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/ 9 October 2014

Diocese of London Deaf Church bids farewell to old friends and heralds new era

London’s Deaf Chaplaincy has held an uplifting service to mark the 90th anniversary of its use of the Church of St Saviour’s as well as to bid farewell to the Diocese of London’s outgoing Deaf Chaplain, the Revd Anne Richardson, who has served the Deaf community in London for almost a decade.

Communion at the service was led by the Rt Revd Pete Broadbent, Bishop of Willesden, with the sermon given by Anne and signing choir led by the Revd Vera Hunt, M.B.E – a retired Deaf priest and stalwart of the capital’s Deaf Christian community.

The venue, St Saviour’s, is a purpose-built church for the Deaf, owned by the Royal Association of Deaf People (RAD). Sadly, it is one of a number of buildings being sold by the RAD. Acton’s local Deaf church group will therefore begin to meet in a new venue from the New Year. A poignant addition to the service was the attendance of the great-granddaughter of the sculptor Joseph Gawen, who created the statue of the Good Shepherd for the first St Saviour’s in Oxford Street, one of the many important pieces by Deaf artists to be housed in the building.

As well as marking the place that St Saviour’s has held in the life of the London Deaf community, the service was also an opportunity to mark the contribution of Anne Richardson.

Anne, who is hearing, a qualified interpreter and an ordained Methodist Minister since 1996, has been the Diocese of London’s Deaf chaplain since 2005. During her tenure, the provision for Deaf Christians in London has strengthened exponentially, growing to five regular Deaf church groups each with increased regular attendance. A particular achievement of Anne’s has been her cross-denominational work and her success in building links with other Deaf church leaders in the capital. One example is the much loved annual BSL carol service held at the Church of the Annunciation, Marble Arch.

The Revd Anne Richardson, outgoing Deaf Chaplain in the Diocese of London, commented:

"It has been a joy and privilege to serve the Deaf community for the past nine years. My last official act was to celebrate 90 years of the Deaf Church and club at St Saviour’s – a really special occasion, with over 100 members and friends gathered together. It feels like the perfect time to hand on the baton to Rev Catherine. I’m sure she will love being part of the Deaf Community in London, as much as I have, and that the Church will thrive under her leadership."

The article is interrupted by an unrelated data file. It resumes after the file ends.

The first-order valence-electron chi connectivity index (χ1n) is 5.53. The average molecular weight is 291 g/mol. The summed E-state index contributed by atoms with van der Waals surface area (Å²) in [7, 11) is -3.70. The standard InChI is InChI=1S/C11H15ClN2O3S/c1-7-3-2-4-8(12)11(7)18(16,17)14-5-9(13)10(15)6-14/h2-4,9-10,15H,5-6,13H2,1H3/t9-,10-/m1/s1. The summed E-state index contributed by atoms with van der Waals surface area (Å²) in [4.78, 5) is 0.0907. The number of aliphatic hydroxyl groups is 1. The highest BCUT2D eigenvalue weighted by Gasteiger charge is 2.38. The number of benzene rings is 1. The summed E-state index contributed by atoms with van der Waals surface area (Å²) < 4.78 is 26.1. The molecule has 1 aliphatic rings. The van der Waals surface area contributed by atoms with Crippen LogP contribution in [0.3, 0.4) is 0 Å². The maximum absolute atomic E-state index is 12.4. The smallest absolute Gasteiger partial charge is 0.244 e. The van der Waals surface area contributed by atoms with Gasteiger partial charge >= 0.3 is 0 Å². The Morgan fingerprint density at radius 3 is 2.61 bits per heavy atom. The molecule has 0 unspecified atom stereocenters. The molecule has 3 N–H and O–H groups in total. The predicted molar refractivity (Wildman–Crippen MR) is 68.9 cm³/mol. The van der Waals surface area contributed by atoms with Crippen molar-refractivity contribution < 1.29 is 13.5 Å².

Although the departure of Anne and end of the use of St Saviour’s is a poignant moment, the Deaf Chaplaincy in London is going from strength to strength, with the Revd Catherine Carlyon due to be licensed as the Diocese of London’s new Deaf Chaplain in December.

Catherine will be coming to London having been Chaplain among Deaf People in the Diocese of Exeter since 2006 as well as a parish priest of a hearing church near Exeter. Catherine made an early debut in London by joining the service to sign the Bible story and prayers. Following her licensing at the BSL Carol Service in December, she will lead a final Christmas service at St Saviour’s, followed by a Christmas dinner.

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The diocesan communications team provides support to the network of clergy, churches, parishes and other worshipping communities that comprises the Diocese of London, as well as to the staff teams of the London Diocesan Fund.

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